Polypropylene already is considered to be one of the most versatile polymers available, yet metallocene catalyst technology has led to a new type of PP. Fina Oil and Chemical Co. of Dallas developed and patented syndiotactic PP, a polymer that exhibits a greater degree of stability and more clarity than isotactic PP, its cousin.
Chemically, syndiotactic PP is the same as isotactic PP, but the polymers have different physical structures on the molecular level that alter their performance.
Metallocene catalysts make the production of syndiotactic PP possible, according to Joseph Schardl, manager of market development for plastics at Fina.
Without metallocene catalysts, more than 93 percent of the PP produced in a reactor is isotactic. The remainder is syndiotactic and atactic polymer, he said.
However, Fina produced and patented syndiotactic PP, and is conducting studies to determine the size of the markets to which it can be sold.
In a June 5 telephone interview from his office in Dallas, Schardl said Fina has done two commercial production runs of syndiotactic PP - in April 1993 and January. Those runs provided test quantities of the polymer. Fina hopes to have another production run before the end of this year, which indicates the level of interest in syndiotactic PP, he said.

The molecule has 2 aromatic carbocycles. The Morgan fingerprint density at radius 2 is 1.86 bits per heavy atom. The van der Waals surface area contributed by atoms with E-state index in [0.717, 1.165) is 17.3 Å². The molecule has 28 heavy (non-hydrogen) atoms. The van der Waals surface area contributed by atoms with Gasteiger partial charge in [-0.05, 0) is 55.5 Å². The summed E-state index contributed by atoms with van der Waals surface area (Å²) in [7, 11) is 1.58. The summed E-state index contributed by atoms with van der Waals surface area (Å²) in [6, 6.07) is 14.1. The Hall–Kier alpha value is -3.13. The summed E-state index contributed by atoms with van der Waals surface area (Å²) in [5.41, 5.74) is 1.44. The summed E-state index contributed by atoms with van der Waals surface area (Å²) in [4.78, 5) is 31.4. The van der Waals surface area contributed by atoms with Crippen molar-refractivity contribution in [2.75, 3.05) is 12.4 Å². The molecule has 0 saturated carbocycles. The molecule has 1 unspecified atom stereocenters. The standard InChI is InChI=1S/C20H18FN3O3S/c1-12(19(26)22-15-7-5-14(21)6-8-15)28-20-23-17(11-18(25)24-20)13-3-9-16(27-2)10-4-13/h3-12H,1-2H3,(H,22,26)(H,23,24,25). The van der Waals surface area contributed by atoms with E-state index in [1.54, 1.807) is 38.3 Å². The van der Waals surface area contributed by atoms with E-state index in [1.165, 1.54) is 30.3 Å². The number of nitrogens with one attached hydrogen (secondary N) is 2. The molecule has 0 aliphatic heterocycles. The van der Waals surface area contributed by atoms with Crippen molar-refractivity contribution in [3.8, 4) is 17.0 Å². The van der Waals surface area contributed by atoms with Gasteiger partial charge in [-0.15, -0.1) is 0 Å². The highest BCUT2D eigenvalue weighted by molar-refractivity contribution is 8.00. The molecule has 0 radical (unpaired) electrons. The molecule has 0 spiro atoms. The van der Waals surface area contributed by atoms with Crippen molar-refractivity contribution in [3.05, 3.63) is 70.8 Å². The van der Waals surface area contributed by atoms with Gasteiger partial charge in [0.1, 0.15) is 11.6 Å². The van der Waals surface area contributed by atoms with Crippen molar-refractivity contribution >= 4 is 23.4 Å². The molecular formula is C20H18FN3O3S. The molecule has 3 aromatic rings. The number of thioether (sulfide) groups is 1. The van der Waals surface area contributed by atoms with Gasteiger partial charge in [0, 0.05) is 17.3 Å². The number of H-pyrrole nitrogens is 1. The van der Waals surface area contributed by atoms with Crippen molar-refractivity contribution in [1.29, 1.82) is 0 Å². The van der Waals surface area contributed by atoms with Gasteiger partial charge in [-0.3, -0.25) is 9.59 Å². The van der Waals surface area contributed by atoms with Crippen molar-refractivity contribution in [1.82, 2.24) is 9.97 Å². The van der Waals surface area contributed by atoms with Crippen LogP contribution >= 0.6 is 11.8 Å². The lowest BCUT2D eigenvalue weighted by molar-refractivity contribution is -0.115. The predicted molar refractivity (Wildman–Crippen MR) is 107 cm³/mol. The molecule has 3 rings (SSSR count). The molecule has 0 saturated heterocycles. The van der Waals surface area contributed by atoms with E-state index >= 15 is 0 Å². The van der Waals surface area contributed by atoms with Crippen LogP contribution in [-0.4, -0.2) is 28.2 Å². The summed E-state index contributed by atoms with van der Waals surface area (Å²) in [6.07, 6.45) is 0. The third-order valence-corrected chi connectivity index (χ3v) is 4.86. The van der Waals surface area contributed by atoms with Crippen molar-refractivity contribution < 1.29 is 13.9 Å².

``We have not done an exhaustive market survey to see where these polymers will fit,'' he said. ``However, we see this primarily as a niche product, and we're focusing our development efforts on narrow end-use areas.''
Fina is testing the polymer in applications for medical, film, adhesive and sports markets.
Syndiotactic PP can be compounded with additives used in isotactic PP, Schardl said, and the same quantities of additives can be used with syndiotactic as with isotactic PP.
Besides improved optical clarity and stability, he said, syndiotactic PP has demonstrated better impact strength at room temperature and a lower flexural modulus than isotactic PP, while processing similarly.
However, he acknowledged that syndiotactic PP costs four to five times more than isotactic PP. He expects Fina's decision on fully commercializing the polymer within two years.